August 28, 2013

Wet Facts

  • Unimak Island is the farthest west that brown bears are found in the Aleutian Islands of Alaska.

  • 30,000 brown bears are estimated to live in Alaska.

  • Coastal brown bears are larger and slightly differently colored than grizzly bears.

  • On all fours, brown bears are about 3.5 feet tall, but standing on their hind legs, they reach 6-7 feet in height.

  • Male brown bears weigh upwards of 800 lbs, nearly twice as much as the females.

  • Brown bears have claws that can be almost as long as a human finger, which they use for digging dens and unearthing plant roots to eat.

  • Brown bears have poor eyesight, so they rely on hearing and smelling as their primary senses.

  • Brown bears can reach speeds of 35 miles per hour.

  • Brown bears may lose up to 40% of their body while hibernating over winter.

  • The peacock mantis shrimp can be found in the Indo-Pacific from Guam to East Africa.

  • A mantis shrimp can strike its prey at up to 51 miles per hour.

  • Mantis shrimp have four times as many photoreceptors for color as any sophisticated vision system in the animal kingdom.

  • The giant Pacific octopus can grow to lengths of 30 feet across and weigh more than 600 lbs.

  • Each of the female giant Pacific octopus’ eight arms has 280 suckers. Each individual sucker is equipped with thousands of chemical sensing receptors.

  • The giant Pacific octopus lives only three to five years.

  • The giant Pacific octopus has only one hard part in its body—its beak—and can fit through nearly any space its beak can.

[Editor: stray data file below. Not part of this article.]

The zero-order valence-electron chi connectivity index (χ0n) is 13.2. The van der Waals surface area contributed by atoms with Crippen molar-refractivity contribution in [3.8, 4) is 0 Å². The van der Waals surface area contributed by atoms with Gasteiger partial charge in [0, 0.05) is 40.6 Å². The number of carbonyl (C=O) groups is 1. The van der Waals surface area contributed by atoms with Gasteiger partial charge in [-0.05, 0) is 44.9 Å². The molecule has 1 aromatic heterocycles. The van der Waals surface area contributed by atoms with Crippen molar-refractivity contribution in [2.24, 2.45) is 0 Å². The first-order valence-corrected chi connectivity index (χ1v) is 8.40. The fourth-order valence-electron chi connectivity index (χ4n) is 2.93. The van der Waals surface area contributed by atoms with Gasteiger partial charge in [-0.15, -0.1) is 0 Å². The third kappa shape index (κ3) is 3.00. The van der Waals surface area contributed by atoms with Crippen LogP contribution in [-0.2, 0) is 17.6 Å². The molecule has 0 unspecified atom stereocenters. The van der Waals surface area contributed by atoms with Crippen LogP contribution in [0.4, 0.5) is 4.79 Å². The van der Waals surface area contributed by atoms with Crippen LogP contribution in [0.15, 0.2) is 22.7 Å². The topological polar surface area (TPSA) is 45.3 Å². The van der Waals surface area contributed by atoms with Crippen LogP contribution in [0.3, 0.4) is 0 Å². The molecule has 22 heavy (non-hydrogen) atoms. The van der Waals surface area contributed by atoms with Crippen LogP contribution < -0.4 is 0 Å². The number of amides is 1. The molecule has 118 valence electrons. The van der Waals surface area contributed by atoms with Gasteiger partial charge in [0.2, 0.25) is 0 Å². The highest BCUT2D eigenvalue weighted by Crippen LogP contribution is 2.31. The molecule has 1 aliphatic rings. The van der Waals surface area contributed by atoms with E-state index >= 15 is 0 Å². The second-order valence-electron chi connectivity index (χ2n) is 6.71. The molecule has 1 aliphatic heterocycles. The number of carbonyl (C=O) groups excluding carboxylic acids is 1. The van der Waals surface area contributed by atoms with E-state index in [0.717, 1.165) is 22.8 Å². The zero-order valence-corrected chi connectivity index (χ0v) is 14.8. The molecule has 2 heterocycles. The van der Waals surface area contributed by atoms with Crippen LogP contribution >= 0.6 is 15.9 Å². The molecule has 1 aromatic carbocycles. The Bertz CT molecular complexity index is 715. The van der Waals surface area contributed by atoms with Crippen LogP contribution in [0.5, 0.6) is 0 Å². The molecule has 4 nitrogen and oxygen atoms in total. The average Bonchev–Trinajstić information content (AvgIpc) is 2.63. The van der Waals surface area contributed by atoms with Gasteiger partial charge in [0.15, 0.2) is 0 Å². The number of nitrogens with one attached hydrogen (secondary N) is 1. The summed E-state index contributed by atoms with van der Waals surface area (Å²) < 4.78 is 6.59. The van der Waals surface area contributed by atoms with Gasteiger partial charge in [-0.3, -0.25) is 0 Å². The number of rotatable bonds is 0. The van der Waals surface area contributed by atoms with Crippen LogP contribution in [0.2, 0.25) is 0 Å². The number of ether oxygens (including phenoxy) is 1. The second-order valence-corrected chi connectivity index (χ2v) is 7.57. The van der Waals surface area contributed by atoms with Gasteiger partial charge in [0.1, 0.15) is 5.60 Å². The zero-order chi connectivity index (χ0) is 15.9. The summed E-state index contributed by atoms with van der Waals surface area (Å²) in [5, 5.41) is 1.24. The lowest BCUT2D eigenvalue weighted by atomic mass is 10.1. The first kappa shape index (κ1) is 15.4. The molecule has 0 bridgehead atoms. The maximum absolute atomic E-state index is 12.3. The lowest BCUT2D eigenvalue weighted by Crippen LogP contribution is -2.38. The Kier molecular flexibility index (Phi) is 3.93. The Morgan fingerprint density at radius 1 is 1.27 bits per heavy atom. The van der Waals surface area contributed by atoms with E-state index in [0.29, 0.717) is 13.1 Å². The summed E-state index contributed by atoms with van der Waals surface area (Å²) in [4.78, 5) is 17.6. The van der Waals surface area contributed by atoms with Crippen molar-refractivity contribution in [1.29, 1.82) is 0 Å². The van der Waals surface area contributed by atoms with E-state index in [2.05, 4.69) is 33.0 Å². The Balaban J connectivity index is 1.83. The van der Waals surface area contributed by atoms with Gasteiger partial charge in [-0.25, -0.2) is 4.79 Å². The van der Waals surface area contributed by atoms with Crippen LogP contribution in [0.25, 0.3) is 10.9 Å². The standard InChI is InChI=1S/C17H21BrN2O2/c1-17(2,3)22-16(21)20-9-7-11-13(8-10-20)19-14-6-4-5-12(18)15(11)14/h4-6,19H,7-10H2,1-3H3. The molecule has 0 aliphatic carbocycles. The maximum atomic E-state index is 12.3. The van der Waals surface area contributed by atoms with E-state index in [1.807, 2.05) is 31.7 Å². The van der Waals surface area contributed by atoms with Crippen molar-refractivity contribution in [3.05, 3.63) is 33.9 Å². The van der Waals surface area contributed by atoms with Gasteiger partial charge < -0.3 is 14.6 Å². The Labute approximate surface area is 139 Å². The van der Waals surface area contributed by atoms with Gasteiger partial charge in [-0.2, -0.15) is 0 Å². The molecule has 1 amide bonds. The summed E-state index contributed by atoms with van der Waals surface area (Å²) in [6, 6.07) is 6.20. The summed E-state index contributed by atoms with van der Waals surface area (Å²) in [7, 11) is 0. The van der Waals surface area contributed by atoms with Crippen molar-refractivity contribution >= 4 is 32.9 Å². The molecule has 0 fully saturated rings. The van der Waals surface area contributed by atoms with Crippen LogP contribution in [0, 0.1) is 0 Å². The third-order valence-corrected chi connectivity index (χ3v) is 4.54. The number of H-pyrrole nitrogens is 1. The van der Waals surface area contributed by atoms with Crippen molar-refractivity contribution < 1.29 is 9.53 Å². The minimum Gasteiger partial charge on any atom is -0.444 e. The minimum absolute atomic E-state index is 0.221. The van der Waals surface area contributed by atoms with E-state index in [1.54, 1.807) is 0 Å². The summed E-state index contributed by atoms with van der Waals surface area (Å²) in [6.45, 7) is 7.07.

• If a giant Pacific octopus used all 2,000 of its suckers at once, it could pull more than 700 lbs using this suction force.

  • The hairy frogfish can swallow prey up to twice its own size.

  • The banded sea krait is highly venomous; its potent venom is ten times more toxic than a rattlesnake’s venom.

  • The banded sea krait may be able to absorb one-fifth of its total needed oxygen through its skin, and can expel most of its carbon dioxide the same way.

  • Neither wolf nor eel, the wolf eel actually belongs to a group of fish called, “wolffish.”

  • Hawksbill sea turtles stomachs contain tiny glassy shards due to their sponge-filled diet.

  • The sunflower sea star can extrude its stomach to digest food externally.

  • The fastest fish in the ocean, sailfish can reach speeds of 68 miles (110 kilometers) per hour.

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